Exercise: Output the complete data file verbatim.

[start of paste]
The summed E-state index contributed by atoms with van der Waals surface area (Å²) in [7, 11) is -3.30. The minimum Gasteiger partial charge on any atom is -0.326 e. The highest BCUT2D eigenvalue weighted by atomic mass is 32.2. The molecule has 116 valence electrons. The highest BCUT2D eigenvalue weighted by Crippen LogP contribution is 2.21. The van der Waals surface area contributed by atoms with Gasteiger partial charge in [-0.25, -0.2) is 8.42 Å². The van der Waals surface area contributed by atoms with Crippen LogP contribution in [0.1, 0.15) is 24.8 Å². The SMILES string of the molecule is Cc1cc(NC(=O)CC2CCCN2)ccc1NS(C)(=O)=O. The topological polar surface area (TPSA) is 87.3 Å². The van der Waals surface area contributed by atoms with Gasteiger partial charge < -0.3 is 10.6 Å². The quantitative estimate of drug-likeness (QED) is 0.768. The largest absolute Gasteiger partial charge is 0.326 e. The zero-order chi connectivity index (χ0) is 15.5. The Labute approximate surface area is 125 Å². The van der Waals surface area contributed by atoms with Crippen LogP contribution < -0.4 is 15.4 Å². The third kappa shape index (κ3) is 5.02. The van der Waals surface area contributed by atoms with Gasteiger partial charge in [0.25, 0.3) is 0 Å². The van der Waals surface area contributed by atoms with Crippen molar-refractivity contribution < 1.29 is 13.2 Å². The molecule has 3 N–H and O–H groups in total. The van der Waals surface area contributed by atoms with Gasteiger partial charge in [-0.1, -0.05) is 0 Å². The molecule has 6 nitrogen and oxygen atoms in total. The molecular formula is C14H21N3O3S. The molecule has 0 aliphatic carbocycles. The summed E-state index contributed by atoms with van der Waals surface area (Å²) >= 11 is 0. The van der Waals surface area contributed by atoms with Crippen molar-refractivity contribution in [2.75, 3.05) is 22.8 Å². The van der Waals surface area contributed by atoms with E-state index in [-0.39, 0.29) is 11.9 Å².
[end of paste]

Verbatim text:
The summed E-state index contributed by atoms with van der Waals surface area (Å²) in [7, 11) is -3.30. The minimum Gasteiger partial charge on any atom is -0.326 e. The highest BCUT2D eigenvalue weighted by atomic mass is 32.2. The molecule has 116 valence electrons. The highest BCUT2D eigenvalue weighted by Crippen LogP contribution is 2.21. The van der Waals surface area contributed by atoms with Gasteiger partial charge in [-0.25, -0.2) is 8.42 Å². The van der Waals surface area contributed by atoms with Crippen LogP contribution in [0.1, 0.15) is 24.8 Å². The SMILES string of the molecule is Cc1cc(NC(=O)CC2CCCN2)ccc1NS(C)(=O)=O. The topological polar surface area (TPSA) is 87.3 Å². The van der Waals surface area contributed by atoms with Gasteiger partial charge < -0.3 is 10.6 Å². The quantitative estimate of drug-likeness (QED) is 0.768. The largest absolute Gasteiger partial charge is 0.326 e. The zero-order chi connectivity index (χ0) is 15.5. The Labute approximate surface area is 125 Å². The van der Waals surface area contributed by atoms with Crippen LogP contribution < -0.4 is 15.4 Å². The third kappa shape index (κ3) is 5.02. The van der Waals surface area contributed by atoms with Gasteiger partial charge in [0.25, 0.3) is 0 Å². The van der Waals surface area contributed by atoms with Crippen molar-refractivity contribution < 1.29 is 13.2 Å². The molecule has 3 N–H and O–H groups in total. The van der Waals surface area contributed by atoms with Gasteiger partial charge in [-0.1, -0.05) is 0 Å². The molecule has 6 nitrogen and oxygen atoms in total. The molecular formula is C14H21N3O3S. The molecule has 0 aliphatic carbocycles. The summed E-state index contributed by atoms with van der Waals surface area (Å²) >= 11 is 0. The van der Waals surface area contributed by atoms with Crippen molar-refractivity contribution in [2.75, 3.05) is 22.8 Å². The van der Waals surface area contributed by atoms with E-state index in [-0.39, 0.29) is 11.9 Å².